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Saint Vitus Cathedral
Saint Vitus Cathedral
Saint Vitus Cathedral
Katedrála sv. Víta
Location:
Courtyard III, Prague Castle complex.
How to get there:
Opening times:
April – October: Mon – Sun: 09:00 – 17:00, November – March: Mon – Sun: 09:00 – 16:00
Content areas
The Growth of the Cathedral

St. Vitus CathedralIn 925 Prince Vratislav ordered the creation of a Romanesque rotunda on the present cathedral site. During 1060 this was converted into a basilica, expanded with three naves and two steeples. In 1344 Charles IV instigated the construction of the cathedral's most visually striking features: its Gothic exterior and twin steeples, which rise almost 100 metres.

 

It took centuries to build St. Vitus Cathedral. The work proceeded according to the plans of Matthias of Arras until 1352. He was succeeded by Petr Parléř, who worked on the project until 1399, and a long chain of master builders followed him. Finally, the cathedral was completed in 1929!

 

Yet, as we can see simply from the breadth of these dates, construction of the cathedral was sporadic. Usually this was due to lack of funding: regular warfare meant that the existing city's development was long neglected.

 

Truly Monumental Interior
St. Vitus CathedralSimply, the sheer size of the cathedral is humbling. If not dazzled by the wealth of gold, silver and marble in the cathedral's many chapels, it is the many stained glass windows that will impress the eye. Even if the sun is not shining, their breadth of colour and intricacy of detail, unlike many of the cathedral windows of Western Europe, make for some fantastic photographs. The most famous of these is by the Czech Art Nouveau artist Alfons Mucha.
St. Wenceslas Chapel

This chapel, the cult centre of the cathedral, features the altar and tomb of St. Wenceslas, the grandson of St. Ludmila.St. Wenceslas Chapel In the chapel you can see paintings of scenes from the life of Wenceslas. He was canonised after being murdered by his younger brother, Boleslav I. Interestingly, St. Ludmila was killed upon the orders of her pagan daughter-in-law, who was jealous of Ludmila's influence over her grandsons. There is a statue of St. Ludmila near the exit of the cathedral, featuring the moment after her death – the scarf used to strangle her still around her neck.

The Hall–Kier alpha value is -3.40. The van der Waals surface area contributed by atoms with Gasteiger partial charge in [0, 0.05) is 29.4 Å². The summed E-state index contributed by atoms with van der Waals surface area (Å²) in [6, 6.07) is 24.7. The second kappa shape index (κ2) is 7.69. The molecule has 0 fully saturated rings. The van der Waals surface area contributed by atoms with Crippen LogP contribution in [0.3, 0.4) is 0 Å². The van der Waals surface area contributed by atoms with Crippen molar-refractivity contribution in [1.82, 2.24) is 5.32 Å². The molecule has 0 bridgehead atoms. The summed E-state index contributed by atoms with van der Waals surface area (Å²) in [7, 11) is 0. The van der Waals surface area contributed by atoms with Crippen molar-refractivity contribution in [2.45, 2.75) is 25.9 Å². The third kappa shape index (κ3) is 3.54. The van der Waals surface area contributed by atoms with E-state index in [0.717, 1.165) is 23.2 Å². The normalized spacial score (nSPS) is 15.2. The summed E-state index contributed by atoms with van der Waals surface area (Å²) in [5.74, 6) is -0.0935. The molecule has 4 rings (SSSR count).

After St. Wenceslas Chapel lies the Coronation Chamber, which is home to the crown jewels. However, this chamber is only opened during special occasions – its seven locks opened by seven key-bearers – and next lies the Royal Crypt itself, which you descend into from the very centre of the cathedral. The crypt contains the graves of Charles IV, Rudolf II, King of Bohemia and Holy Roman Emperor, and other kings and members of their families.

The Gothic Triforum

Here there are in total twenty-one life-sized busts in memory to those responsible for the gradual building of the cathedral. Charles IV and his family naturally feature here, as do the cathedral's first master builders, Matthias of Arras and Petr Parléř, and their predecessors. The centre of the cathedral features a marble mausoleum, containing the remains of and decorated by the effigies of the Habsburg Emperor Maxmillian II and his parents, which was completed in 1589: over twenty years after Maxmillian had commissioned it.

 

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